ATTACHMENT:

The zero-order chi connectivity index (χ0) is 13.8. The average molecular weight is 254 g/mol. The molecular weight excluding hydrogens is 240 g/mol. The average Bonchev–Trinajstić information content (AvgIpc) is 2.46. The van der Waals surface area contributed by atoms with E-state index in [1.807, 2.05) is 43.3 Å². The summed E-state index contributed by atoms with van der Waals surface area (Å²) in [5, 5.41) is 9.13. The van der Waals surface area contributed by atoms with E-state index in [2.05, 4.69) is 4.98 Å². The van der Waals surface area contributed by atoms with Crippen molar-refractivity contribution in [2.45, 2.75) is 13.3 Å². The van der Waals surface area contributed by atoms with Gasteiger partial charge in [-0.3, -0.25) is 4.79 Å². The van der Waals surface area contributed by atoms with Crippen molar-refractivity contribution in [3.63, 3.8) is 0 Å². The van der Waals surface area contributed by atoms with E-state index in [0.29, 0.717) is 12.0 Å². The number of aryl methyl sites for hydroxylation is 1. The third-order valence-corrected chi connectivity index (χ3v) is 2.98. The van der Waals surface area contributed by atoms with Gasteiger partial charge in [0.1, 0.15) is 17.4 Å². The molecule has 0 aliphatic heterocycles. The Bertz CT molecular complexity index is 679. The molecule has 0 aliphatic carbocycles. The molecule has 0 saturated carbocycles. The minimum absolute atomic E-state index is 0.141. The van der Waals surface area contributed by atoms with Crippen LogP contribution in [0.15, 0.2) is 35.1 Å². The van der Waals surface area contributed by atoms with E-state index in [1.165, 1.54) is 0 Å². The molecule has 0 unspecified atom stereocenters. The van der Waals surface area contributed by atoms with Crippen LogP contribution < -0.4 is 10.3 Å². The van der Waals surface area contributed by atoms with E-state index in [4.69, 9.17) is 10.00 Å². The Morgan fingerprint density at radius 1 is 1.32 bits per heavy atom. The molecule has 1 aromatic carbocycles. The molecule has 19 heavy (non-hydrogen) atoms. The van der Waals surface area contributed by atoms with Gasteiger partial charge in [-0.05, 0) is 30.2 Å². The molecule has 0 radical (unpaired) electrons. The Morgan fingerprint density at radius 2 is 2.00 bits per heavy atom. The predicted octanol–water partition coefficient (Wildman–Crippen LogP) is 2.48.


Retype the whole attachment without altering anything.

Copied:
The zero-order chi connectivity index (χ0) is 13.8. The average molecular weight is 254 g/mol. The molecular weight excluding hydrogens is 240 g/mol. The average Bonchev–Trinajstić information content (AvgIpc) is 2.46. The van der Waals surface area contributed by atoms with E-state index in [1.807, 2.05) is 43.3 Å². The summed E-state index contributed by atoms with van der Waals surface area (Å²) in [5, 5.41) is 9.13. The van der Waals surface area contributed by atoms with E-state index in [2.05, 4.69) is 4.98 Å². The van der Waals surface area contributed by atoms with Crippen molar-refractivity contribution in [2.45, 2.75) is 13.3 Å². The van der Waals surface area contributed by atoms with Gasteiger partial charge in [-0.3, -0.25) is 4.79 Å². The van der Waals surface area contributed by atoms with Crippen molar-refractivity contribution in [3.63, 3.8) is 0 Å². The van der Waals surface area contributed by atoms with E-state index in [0.29, 0.717) is 12.0 Å². The number of aryl methyl sites for hydroxylation is 1. The third-order valence-corrected chi connectivity index (χ3v) is 2.98. The van der Waals surface area contributed by atoms with Gasteiger partial charge in [0.1, 0.15) is 17.4 Å². The molecule has 0 aliphatic heterocycles. The Bertz CT molecular complexity index is 679. The molecule has 0 aliphatic carbocycles. The molecule has 0 saturated carbocycles. The minimum absolute atomic E-state index is 0.141. The van der Waals surface area contributed by atoms with Crippen LogP contribution in [0.15, 0.2) is 35.1 Å². The van der Waals surface area contributed by atoms with E-state index in [1.165, 1.54) is 0 Å². The molecule has 0 unspecified atom stereocenters. The van der Waals surface area contributed by atoms with Crippen LogP contribution < -0.4 is 10.3 Å². The van der Waals surface area contributed by atoms with E-state index in [4.69, 9.17) is 10.00 Å². The Morgan fingerprint density at radius 1 is 1.32 bits per heavy atom. The molecule has 1 aromatic carbocycles. The molecule has 19 heavy (non-hydrogen) atoms. The van der Waals surface area contributed by atoms with Gasteiger partial charge in [-0.05, 0) is 30.2 Å². The molecule has 0 radical (unpaired) electrons. The Morgan fingerprint density at radius 2 is 2.00 bits per heavy atom. The predicted octanol–water partition coefficient (Wildman–Crippen LogP) is 2.48.